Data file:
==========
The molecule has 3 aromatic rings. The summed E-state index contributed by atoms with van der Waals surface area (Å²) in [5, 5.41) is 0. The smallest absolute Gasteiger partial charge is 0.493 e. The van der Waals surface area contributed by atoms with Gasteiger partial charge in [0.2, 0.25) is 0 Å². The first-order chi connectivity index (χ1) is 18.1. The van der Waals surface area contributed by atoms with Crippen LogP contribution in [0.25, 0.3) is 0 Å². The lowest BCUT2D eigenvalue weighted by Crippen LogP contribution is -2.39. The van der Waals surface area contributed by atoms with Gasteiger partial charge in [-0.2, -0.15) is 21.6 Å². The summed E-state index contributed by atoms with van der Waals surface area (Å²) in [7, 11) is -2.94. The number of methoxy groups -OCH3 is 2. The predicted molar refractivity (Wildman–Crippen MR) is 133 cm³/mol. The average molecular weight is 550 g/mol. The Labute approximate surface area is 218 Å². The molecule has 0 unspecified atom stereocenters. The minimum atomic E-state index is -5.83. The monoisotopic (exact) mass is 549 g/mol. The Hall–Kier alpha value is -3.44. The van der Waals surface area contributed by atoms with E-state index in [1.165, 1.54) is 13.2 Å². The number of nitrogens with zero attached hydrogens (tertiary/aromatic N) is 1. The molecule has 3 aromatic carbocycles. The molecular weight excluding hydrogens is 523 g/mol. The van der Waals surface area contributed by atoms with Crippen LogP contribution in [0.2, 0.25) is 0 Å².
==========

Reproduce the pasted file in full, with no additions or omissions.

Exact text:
The molecule has 3 aromatic rings. The summed E-state index contributed by atoms with van der Waals surface area (Å²) in [5, 5.41) is 0. The smallest absolute Gasteiger partial charge is 0.493 e. The van der Waals surface area contributed by atoms with Gasteiger partial charge in [0.2, 0.25) is 0 Å². The first-order chi connectivity index (χ1) is 18.1. The van der Waals surface area contributed by atoms with Crippen LogP contribution in [0.25, 0.3) is 0 Å². The lowest BCUT2D eigenvalue weighted by Crippen LogP contribution is -2.39. The van der Waals surface area contributed by atoms with Gasteiger partial charge in [-0.2, -0.15) is 21.6 Å². The summed E-state index contributed by atoms with van der Waals surface area (Å²) in [7, 11) is -2.94. The number of methoxy groups -OCH3 is 2. The predicted molar refractivity (Wildman–Crippen MR) is 133 cm³/mol. The average molecular weight is 550 g/mol. The Labute approximate surface area is 218 Å². The molecule has 0 unspecified atom stereocenters. The minimum atomic E-state index is -5.83. The monoisotopic (exact) mass is 549 g/mol. The Hall–Kier alpha value is -3.44. The van der Waals surface area contributed by atoms with E-state index in [1.165, 1.54) is 13.2 Å². The number of nitrogens with zero attached hydrogens (tertiary/aromatic N) is 1. The molecule has 3 aromatic carbocycles. The molecular weight excluding hydrogens is 523 g/mol. The van der Waals surface area contributed by atoms with Crippen LogP contribution in [0.2, 0.25) is 0 Å².